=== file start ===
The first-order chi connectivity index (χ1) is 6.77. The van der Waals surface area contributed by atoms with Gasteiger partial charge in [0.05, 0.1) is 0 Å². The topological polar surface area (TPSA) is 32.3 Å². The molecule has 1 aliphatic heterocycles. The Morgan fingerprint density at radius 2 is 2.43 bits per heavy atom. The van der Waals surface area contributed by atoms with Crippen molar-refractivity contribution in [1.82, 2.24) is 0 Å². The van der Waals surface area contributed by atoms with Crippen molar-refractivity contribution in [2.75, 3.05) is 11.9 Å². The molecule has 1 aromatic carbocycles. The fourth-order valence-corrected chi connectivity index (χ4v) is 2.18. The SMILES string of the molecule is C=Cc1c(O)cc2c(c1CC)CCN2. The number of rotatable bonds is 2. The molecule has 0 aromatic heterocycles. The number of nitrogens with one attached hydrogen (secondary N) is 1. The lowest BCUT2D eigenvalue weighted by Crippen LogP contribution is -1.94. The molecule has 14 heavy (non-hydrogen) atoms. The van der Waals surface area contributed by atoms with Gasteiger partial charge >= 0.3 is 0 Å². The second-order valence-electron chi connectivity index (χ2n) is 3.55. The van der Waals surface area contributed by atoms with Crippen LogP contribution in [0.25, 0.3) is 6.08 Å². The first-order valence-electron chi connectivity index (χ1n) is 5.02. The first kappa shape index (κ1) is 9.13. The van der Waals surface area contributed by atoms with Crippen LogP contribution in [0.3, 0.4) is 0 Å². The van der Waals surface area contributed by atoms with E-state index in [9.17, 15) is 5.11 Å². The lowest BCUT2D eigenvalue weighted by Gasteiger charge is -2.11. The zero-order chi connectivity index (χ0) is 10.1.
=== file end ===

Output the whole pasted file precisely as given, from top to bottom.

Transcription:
The first-order chi connectivity index (χ1) is 6.77. The van der Waals surface area contributed by atoms with Gasteiger partial charge in [0.05, 0.1) is 0 Å². The topological polar surface area (TPSA) is 32.3 Å². The molecule has 1 aliphatic heterocycles. The Morgan fingerprint density at radius 2 is 2.43 bits per heavy atom. The van der Waals surface area contributed by atoms with Crippen molar-refractivity contribution in [1.82, 2.24) is 0 Å². The van der Waals surface area contributed by atoms with Crippen molar-refractivity contribution in [2.75, 3.05) is 11.9 Å². The molecule has 1 aromatic carbocycles. The fourth-order valence-corrected chi connectivity index (χ4v) is 2.18. The SMILES string of the molecule is C=Cc1c(O)cc2c(c1CC)CCN2. The number of rotatable bonds is 2. The molecule has 0 aromatic heterocycles. The number of nitrogens with one attached hydrogen (secondary N) is 1. The lowest BCUT2D eigenvalue weighted by Crippen LogP contribution is -1.94. The molecule has 14 heavy (non-hydrogen) atoms. The van der Waals surface area contributed by atoms with Gasteiger partial charge >= 0.3 is 0 Å². The second-order valence-electron chi connectivity index (χ2n) is 3.55. The van der Waals surface area contributed by atoms with Crippen LogP contribution in [0.25, 0.3) is 6.08 Å². The first-order valence-electron chi connectivity index (χ1n) is 5.02. The first kappa shape index (κ1) is 9.13. The van der Waals surface area contributed by atoms with Crippen LogP contribution in [0.3, 0.4) is 0 Å². The van der Waals surface area contributed by atoms with E-state index in [9.17, 15) is 5.11 Å². The lowest BCUT2D eigenvalue weighted by Gasteiger charge is -2.11. The zero-order chi connectivity index (χ0) is 10.1.